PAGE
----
We also face difficulties with lack of resources and inclusion.  In theory, inclusion should have been a huge step forward.  However, it needed resourcing and proper funding in terms of staff and training.  Children are being left to struggle now as teachers have no choice but to focus on the higher tariff pupils whilst the others are left to float along.  It means very few children’s needs are being fully met. As a teacher I was experienced and worked hard.  However, I was still punched in the face, had my fingers broken, was hit, spat on, kicked and abused.  At times, this was a daily occurrence.  I still believe it was never the child’s fault.  There were simply not the resources required to support them in the environment they were in.  Incidents such as these are hugely under reported, there simply is not time to complete the required paperwork.

However, I still see the impact of inclusion daily when working with tutor families.  90% of the children I work with are well behaved and within the middle of the class in terms of ability.  It quickly becomes apparent that often these children are working below their ability levels due to undiagnosed learning needs, whether it be dyslexia, dyscalculia or something else.  I am lucky that I can support the families through pushing the school for diagnosis, receiving the diagnosis and adjusting to life with it.  The reason they have not been picked up sooner is often because teachers are now pulled in too many directions to properly get to know and support every child in their class. If a child is well behaved and generally achieving, there simply is not time to look at why they may not be achieving even more.  There are high tariff pupils within the class that require that time and attention and there is often only one adult there to give them it, the teacher.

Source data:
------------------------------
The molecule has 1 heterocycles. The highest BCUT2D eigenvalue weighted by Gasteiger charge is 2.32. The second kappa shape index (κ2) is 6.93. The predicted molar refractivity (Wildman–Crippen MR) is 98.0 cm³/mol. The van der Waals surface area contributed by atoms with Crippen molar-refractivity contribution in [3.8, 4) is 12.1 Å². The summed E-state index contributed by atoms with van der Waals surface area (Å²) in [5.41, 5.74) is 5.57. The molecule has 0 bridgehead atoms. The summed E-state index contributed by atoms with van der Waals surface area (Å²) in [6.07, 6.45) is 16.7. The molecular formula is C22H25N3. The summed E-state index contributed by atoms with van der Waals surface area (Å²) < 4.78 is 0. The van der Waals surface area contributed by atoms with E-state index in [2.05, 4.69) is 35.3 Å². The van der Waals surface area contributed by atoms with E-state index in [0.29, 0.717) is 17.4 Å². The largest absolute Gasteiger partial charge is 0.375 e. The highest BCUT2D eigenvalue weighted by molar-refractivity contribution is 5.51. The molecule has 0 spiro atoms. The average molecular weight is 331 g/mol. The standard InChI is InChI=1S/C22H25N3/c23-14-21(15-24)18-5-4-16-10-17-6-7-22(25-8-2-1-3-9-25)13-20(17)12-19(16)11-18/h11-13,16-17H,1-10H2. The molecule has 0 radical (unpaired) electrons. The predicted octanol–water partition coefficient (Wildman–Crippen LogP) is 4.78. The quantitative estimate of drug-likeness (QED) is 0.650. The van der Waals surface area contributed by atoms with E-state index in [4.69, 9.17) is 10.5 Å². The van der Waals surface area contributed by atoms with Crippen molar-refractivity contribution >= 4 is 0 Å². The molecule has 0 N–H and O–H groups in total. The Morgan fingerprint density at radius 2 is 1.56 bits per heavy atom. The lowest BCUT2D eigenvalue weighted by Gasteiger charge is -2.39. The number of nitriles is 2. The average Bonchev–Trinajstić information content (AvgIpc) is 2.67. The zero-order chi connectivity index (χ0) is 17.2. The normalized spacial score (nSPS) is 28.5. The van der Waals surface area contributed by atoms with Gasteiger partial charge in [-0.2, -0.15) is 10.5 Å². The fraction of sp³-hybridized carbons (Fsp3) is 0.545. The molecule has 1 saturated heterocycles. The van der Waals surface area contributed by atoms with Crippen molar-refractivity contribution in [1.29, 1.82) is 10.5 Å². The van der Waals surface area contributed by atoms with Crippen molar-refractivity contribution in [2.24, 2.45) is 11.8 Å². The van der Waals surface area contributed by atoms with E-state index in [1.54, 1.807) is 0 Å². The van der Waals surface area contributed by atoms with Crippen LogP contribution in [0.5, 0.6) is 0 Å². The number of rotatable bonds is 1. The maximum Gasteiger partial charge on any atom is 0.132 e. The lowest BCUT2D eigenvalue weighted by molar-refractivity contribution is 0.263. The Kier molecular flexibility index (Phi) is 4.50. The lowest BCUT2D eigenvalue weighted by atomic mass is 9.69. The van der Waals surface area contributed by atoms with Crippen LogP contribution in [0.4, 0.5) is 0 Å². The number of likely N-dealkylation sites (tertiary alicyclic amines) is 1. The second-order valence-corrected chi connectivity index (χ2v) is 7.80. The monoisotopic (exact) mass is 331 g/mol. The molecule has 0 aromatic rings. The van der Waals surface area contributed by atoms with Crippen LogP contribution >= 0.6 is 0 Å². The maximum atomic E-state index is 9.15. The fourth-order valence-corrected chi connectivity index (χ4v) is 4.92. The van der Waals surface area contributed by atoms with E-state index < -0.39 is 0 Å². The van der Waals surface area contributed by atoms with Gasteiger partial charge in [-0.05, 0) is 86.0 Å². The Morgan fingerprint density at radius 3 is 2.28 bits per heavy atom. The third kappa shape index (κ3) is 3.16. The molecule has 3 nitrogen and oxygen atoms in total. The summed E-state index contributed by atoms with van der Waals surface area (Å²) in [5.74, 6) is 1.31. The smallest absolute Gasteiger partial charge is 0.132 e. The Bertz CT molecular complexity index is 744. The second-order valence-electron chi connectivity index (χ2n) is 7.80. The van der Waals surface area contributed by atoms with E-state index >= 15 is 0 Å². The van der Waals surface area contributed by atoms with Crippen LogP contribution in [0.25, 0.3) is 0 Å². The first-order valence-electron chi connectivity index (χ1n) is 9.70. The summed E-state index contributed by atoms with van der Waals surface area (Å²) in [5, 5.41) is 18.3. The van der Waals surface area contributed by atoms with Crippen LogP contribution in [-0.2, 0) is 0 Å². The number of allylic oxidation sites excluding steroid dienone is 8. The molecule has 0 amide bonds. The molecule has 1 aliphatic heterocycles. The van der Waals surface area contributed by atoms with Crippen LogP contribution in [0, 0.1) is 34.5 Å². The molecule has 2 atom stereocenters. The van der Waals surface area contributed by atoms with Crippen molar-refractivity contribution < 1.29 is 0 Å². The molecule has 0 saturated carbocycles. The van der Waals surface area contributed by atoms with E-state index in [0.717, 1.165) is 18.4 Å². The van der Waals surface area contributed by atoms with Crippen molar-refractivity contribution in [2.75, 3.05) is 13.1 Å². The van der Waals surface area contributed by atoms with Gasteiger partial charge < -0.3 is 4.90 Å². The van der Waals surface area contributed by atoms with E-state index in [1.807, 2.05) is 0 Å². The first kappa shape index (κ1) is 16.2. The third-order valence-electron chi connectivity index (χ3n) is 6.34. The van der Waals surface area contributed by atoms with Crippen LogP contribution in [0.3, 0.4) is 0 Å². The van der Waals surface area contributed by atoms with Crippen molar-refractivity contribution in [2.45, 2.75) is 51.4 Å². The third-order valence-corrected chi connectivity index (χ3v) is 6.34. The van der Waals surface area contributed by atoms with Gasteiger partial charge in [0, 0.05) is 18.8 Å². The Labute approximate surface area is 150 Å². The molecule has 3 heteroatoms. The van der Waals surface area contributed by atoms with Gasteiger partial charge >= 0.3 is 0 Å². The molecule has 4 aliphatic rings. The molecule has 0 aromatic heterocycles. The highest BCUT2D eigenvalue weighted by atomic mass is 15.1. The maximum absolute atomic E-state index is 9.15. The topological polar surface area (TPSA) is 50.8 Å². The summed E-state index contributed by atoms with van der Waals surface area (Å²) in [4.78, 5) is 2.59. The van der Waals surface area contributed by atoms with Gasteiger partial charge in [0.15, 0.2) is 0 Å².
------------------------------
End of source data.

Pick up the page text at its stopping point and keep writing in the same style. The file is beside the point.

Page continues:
Then we have management.  They are trained educators but often not trained to work with people.  They are put under enormous strain which can often lead to them forgetting that without healthy staff, their school cannot fully function.  I have been unlucky in my career with some of the management teams I worked under.  From one school where a pupil broke my finger, I was taken to hospital at lunch, patched up and placed back within the classroom, in a high degree of pain, that same day, with the same pupil that broke my finger.  But there is a positive here, they at least took me to hospital.  There was the time I broke two toes in class and management would not allow me hospital treatment until after school as they had a meeting with the council, so no one could cover.  But maybe the least supportive management team I had was the one I was working under when my father died.  He passed away the Tuesday before the summer holidays.  I luckily had phoned in sick that morning as my gut told me to go to my father’s bedside, he was dying of cancer, but I had taken no time off.   When I phoned in that morning I was asked to update at lunch whether I would be in the following day. I phoned in to inform them that dad had passed away.  Instead of condolences, I was asked if I would make it back into school that week.  Looking back, it is crazy that I allowed these things to happen, that I did not challenge them.  But they are the norm within education and why would you fight against the norm?

Some of the factors I have discussed lead to teaching jobs going unfilled and teachers leaving the profession in droves.  Statistics suggest that 40% of teachers consider leaving the profession in the next 18 months.  Scottish education is now at crisis point, it may even have got past that point.  It is time for teachers to be allowed to speak out and the Government to listen.  After all, it is not only the teachers and their families that are suffering.  The children in the system whose needs are simply no longer being fully met are also suffering.

Please, make a public statement which allows all teachers to speak out and guarantee that they will not face any form of disciplinary for doing so.  Please listen, really listen to what is said, I know some of it will be hard to hear.  Please work with us to try and fix this broken system before it is simply too late.

Yours Sincerely,

Carol Murdoch